Smith says she wrote The Garden of Invention to tell a story about a fascinating man who helped change agricultural economies and literally planted the seeds for new varieties of fruits, nuts, vegetables and flowers we often take for granted as merely a gift of nature. What she didn't expect, she says, was to find herself delving so far into the issues of ownership. After all, Burbank's legacy was more about transparency and experimenting than it was about control and power. Yet Smith's book, as she notes, begins and ends in the U.S. Patent Office.
"The question of who owns information and who owns control over the developing natural world is something that I hadn't really been expecting to be quite so strongly a part of the story," Smith says. "But it very quickly became obvious to me that questions of ownership were hugely important here. Not only of plants and seeds but also ownership of ideas and ownership of authority and, when you get somebody as famous as Burbank became, questions of ownership of his reputation."
In the first pages of the book Smith introduces the formation of the Patent Office, which was seen as a means "to promote the Progress of Science and the Useful Arts." But by the end of the book we are back at the Patent Office again, this time five years after Burbank died and Congress is passing the Patent Act of 1930, which designated the patenting of plants. Though the act was couched in the intention to encourage more invention, Smith observes that using Burbank as the raison d'tre for patenting plants was absurd—and most likely an exploitation of his celebrity.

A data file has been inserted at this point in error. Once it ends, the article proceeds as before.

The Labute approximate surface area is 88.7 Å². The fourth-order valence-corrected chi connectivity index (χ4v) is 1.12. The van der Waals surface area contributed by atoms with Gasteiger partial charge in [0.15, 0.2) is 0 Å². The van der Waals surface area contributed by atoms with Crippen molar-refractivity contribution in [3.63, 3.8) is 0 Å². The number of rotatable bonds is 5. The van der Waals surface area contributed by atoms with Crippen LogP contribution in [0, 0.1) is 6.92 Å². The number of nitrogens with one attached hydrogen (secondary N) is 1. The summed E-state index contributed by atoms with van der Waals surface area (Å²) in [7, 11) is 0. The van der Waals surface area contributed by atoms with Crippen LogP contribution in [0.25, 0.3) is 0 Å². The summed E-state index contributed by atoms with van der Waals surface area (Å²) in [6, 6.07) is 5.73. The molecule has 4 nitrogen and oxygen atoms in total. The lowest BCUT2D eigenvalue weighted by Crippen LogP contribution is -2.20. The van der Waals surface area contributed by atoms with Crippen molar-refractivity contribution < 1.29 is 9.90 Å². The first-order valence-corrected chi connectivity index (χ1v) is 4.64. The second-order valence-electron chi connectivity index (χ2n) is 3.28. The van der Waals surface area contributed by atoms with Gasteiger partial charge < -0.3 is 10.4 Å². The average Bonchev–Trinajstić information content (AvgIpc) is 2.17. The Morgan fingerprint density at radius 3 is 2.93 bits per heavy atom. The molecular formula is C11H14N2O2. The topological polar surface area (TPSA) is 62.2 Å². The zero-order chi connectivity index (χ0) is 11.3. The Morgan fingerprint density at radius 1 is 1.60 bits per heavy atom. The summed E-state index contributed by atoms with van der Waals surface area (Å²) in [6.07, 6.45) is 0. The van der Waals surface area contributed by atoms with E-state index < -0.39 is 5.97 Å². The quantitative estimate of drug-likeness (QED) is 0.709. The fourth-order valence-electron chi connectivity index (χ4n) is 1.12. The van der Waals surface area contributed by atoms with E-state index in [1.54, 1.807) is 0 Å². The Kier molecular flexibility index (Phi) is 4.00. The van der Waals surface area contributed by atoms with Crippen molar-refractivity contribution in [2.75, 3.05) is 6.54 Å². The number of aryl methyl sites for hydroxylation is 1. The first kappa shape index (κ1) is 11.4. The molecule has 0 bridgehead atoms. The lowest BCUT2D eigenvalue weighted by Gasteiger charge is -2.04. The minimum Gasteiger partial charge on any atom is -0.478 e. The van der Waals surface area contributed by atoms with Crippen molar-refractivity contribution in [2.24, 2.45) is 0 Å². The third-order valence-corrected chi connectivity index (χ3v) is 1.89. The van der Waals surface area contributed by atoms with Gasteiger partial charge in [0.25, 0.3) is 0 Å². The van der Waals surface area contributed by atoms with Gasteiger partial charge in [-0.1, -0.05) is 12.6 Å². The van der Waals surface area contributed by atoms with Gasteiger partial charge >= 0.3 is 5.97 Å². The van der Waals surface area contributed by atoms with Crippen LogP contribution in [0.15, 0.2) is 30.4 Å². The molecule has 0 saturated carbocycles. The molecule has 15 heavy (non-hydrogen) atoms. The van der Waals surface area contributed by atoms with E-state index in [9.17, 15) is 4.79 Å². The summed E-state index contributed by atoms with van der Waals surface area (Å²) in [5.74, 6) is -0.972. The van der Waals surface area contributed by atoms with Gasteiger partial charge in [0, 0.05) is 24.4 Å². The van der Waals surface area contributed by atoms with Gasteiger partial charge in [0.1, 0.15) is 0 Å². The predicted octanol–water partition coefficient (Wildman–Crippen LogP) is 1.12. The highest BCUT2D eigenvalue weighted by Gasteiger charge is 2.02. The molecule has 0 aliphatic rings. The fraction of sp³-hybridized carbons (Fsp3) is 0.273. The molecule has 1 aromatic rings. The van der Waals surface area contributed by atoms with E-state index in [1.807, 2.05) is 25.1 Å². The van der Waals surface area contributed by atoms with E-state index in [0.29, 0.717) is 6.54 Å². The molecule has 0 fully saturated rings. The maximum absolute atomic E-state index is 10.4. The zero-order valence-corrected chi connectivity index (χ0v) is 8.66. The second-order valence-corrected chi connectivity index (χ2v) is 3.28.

"During the entire [Patent Act] debate one of the strong arguments the proponents were making was, 'We'll never have another Luther Burbank if we don't allow people to patent plants.' Now, in fact, they had a Luther Burbank without patents, so I don't think that conclusion is quite as inevitable as the proponents presented it. It gives you a sense of how the government was, in the beginning, the source of experimentation and free access to new developments and then, a century later, the chief agent of the privatization of nature."
Celebrity has its downfalls, even—and perhaps, especially—in the world of science. One of Smith's main hopes is that The Garden of Invention will go beyond being an intriguing biography of Burbank and horticulture to showing a need for inventive spirit. She was inspired by the diversity of his plants, which included tomatoes bred specifically for canning, or lilies that "grew as easily potatoes." These days a tomato is often bred—to the exclusion of other varieties—solely for one trait: to survive transportation. Burbank, however, experimented with the multiple paths one type of food or flower could take in order to serve multiple purposes.
"That spirit of possibility and of invention is a wonderful thing that I do think we're getting back to," says Smith. "I hope so. I hope that people will be inspired to go into science. That kind of 'gee whiz, boy-wonder' that inspired Burbank is something that we could really use." The Cave:Advertising:02 Production Art:IndyLogoDingbat2002.tifB:'",,"")>
Jane S. Smith reads from The Garden of Invention at Shakespeare & Co. Thursday, July 2, at 7 PM. Free.